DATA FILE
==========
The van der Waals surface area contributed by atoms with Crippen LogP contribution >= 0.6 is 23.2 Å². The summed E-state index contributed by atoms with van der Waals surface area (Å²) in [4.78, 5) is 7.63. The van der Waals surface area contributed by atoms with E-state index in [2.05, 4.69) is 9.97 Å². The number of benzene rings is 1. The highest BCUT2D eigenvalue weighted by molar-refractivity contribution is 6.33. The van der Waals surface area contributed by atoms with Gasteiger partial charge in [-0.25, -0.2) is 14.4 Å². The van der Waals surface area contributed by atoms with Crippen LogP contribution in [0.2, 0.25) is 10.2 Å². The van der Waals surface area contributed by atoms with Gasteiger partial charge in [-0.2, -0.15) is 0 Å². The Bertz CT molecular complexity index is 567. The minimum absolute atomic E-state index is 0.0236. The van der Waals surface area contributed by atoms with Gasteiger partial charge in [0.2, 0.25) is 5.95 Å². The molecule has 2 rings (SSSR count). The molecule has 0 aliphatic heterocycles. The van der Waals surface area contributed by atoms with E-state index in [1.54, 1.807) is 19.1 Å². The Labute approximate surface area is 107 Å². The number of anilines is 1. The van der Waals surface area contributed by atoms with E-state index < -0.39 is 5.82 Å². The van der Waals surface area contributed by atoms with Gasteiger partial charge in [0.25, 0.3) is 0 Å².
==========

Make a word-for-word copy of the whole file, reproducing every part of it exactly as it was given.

The van der Waals surface area contributed by atoms with Crippen LogP contribution >= 0.6 is 23.2 Å². The summed E-state index contributed by atoms with van der Waals surface area (Å²) in [4.78, 5) is 7.63. The van der Waals surface area contributed by atoms with E-state index in [2.05, 4.69) is 9.97 Å². The number of benzene rings is 1. The highest BCUT2D eigenvalue weighted by molar-refractivity contribution is 6.33. The van der Waals surface area contributed by atoms with Gasteiger partial charge in [-0.25, -0.2) is 14.4 Å². The van der Waals surface area contributed by atoms with Crippen LogP contribution in [0.2, 0.25) is 10.2 Å². The van der Waals surface area contributed by atoms with Gasteiger partial charge in [-0.2, -0.15) is 0 Å². The Bertz CT molecular complexity index is 567. The minimum absolute atomic E-state index is 0.0236. The van der Waals surface area contributed by atoms with Gasteiger partial charge in [0.2, 0.25) is 5.95 Å². The molecule has 2 rings (SSSR count). The molecule has 0 aliphatic heterocycles. The van der Waals surface area contributed by atoms with E-state index in [1.54, 1.807) is 19.1 Å². The Labute approximate surface area is 107 Å². The number of anilines is 1. The van der Waals surface area contributed by atoms with E-state index < -0.39 is 5.82 Å². The van der Waals surface area contributed by atoms with Gasteiger partial charge in [0.25, 0.3) is 0 Å².